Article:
Two Democrats are vying for the First Judicial District's open district attorney seat, vacated by current District Attorney Marco Serna, who is running for Congress. The district attorney is the head prosecutor for District Court in Santa Fe, Rio Arriba and Los Alamos counties.

Only registered major party candidates can vote in the June 2 primary election, and since health officials encourage voters to ask for absentee ballots by mail, many ballots are already on the way. No other major party candidates are on the ballot for this race, so the winner takes all.

In our time-honored election tradition, SFR quizzed the candidates on how aspects of the justice system work as well as current events. As always, the candidates promised not to turn to Google, smartphones, companions, or any other source besides their own knowledge to answer. Read Pop Quiz features on other local races at


  1. How does the Santa Fe DA’s office review deadly shootings by police officers? 
  2. When was the last police shooting in Santa Fe where someone was killed by a police officer and what was the victim’s name?
  3. Name the criteria for the district attorney’s pre-prosecution diversion program?
  4. What is the name of the virtual assistant on the NMCourts website and what language does she speak?


  1. The case goes to a panel of outside prosecutors to review and makes a recommendation for punishment for the officers, if any. However, the district attorney has the final say.
  2. Anthony Benavidez, July 19, 2017.
  3. The defendant must meet the minimum eligibility criteria established by statute 31-16-A-4 NMSA, 1978 Comp. (1984 Repl. Pamp.) and as modified by the district attorney for the First Judicial District. The current charge against the defendant must be for a nonviolent felony offense. A defendant charged with arson, a sex offense or residential burglary will generally not be considered for diversion. The offense must not involve the substantial possession of a controlled substance. A defendant charged with drug trafficking will not be considered. The defendant must have no prior felony convictions or significant criminal record and may not have previously participated in a first offender diversion program.
  4. Clara speaks Navajo, Spanish and English.

Mary Carmack-Altwies

Mary Carmack-Altwies is an assistant district attorney in the First Judicial District, and her work history includes both time as a public defender and private criminal defense attorney. Her focus includes addressing the rape kit backlog and offering more diversion and intervention programs for low-level offenders.

  1. When they come in, the cases are referred to the district attorney, Marco, and he reviews them and sends them to the ad hoc committee of other DAs from around the state for their input or their decision.
  2. 2018. And I don’t remember the victim’s name off the top of my head.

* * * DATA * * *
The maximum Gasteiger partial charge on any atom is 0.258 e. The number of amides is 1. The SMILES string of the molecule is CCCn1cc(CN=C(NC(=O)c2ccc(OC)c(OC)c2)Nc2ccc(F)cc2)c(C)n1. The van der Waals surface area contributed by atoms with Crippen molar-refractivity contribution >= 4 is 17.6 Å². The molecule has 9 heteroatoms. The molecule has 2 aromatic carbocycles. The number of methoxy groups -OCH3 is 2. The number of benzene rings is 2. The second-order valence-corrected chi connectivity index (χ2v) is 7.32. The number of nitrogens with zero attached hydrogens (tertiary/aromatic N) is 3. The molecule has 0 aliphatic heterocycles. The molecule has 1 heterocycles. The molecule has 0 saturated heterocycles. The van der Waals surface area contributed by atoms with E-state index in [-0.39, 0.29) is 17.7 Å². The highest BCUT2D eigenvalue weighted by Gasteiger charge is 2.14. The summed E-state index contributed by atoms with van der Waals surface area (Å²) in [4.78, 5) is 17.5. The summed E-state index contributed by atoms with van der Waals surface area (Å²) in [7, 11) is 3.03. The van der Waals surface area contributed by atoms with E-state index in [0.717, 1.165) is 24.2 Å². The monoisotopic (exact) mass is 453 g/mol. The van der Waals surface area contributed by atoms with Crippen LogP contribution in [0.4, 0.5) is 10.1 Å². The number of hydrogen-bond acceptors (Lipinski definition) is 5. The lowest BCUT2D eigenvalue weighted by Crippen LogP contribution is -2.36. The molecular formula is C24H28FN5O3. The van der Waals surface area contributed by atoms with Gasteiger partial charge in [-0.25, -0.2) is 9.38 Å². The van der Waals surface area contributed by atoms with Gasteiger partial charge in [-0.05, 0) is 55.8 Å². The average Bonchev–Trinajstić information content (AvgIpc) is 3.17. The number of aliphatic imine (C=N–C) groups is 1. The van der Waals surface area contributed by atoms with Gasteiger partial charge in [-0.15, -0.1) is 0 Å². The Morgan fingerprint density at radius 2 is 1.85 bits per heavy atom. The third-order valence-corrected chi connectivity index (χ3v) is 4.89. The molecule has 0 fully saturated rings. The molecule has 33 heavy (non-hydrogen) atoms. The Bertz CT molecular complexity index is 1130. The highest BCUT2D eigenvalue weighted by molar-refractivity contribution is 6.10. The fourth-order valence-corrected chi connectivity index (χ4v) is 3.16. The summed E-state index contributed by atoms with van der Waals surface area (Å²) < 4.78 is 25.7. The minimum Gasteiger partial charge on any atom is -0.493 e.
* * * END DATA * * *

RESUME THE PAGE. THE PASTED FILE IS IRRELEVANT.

3. It has to be a first time offense. It has to be a low level, nonviolent offense. They have to have a minimal misdemeanor history. They have to be willing to admit to the crime, although that is not published anywhere. You have to fill out a packet where you admit to your past criminal history and past work history, including even juvenile history. It’s not used against you, but you do have to fill out that packet and it has to be notarized and then you have to go in and meet with the director of the program and have a formal interview. Usually your attorney accompanies you and then you have to be accepted after that interview.
  4. I use a different system, so I’m not sure what her name is, but I know she speaks English, Spanish, Vietnamese, and those are the only ones that I know of that I’ve ever had to use.

Scott Fuqua

Scott Fuqua is an attorney in Santa Fe who previously worked in the New Mexico Attorney General's office under both Patricia Madrid and Gary King. Among his goals is to establish a system wherein the victims and perpetrators of only certain crimes discuss together why the crime happened and its consequences.

  1. My understanding is that those shootings are sent to a panel that consists of representatives of other district attorney’s offices. That panel then reviews the facts of the shooting, makes a recommendation and if the recommendation is one that is accepted and well, if the recommendation is one that is accepted that the appropriate district attorney is typically not the one in the district in which the shooting occurred, or at least I should say, not the district in which the police officer who was involved in the shooting works, a different district attorney would proceed with the case.
  2. That I do not know the answer to.
  3. Again, as I understand it, in order to be in the pre-prosecution diversion program, you have to be involved in some sort of nonviolent crime and you have to demonstrate, and I will tell you, I don’t know exactly what the criteria are that the court applies. But you have to demonstrate some sort of an amenability to the program. Obviously a component of that is some demonstration that you need the pre-prosecution diversion, that the services are appropriate because you’re struggling with drug or alcohol addiction that the pre-prosecution diversion program can potentially address.
  4. I didn’t know there was a virtual system on the NM Courts website, whenever I access it, I’m always accessing the case look-up function. I don’t know what language she speaks, but I tell you at a minimum, she should speak English and Spanish, certainly in this district. And if she doesn’t speak at least English and Spanish, she needs to learn.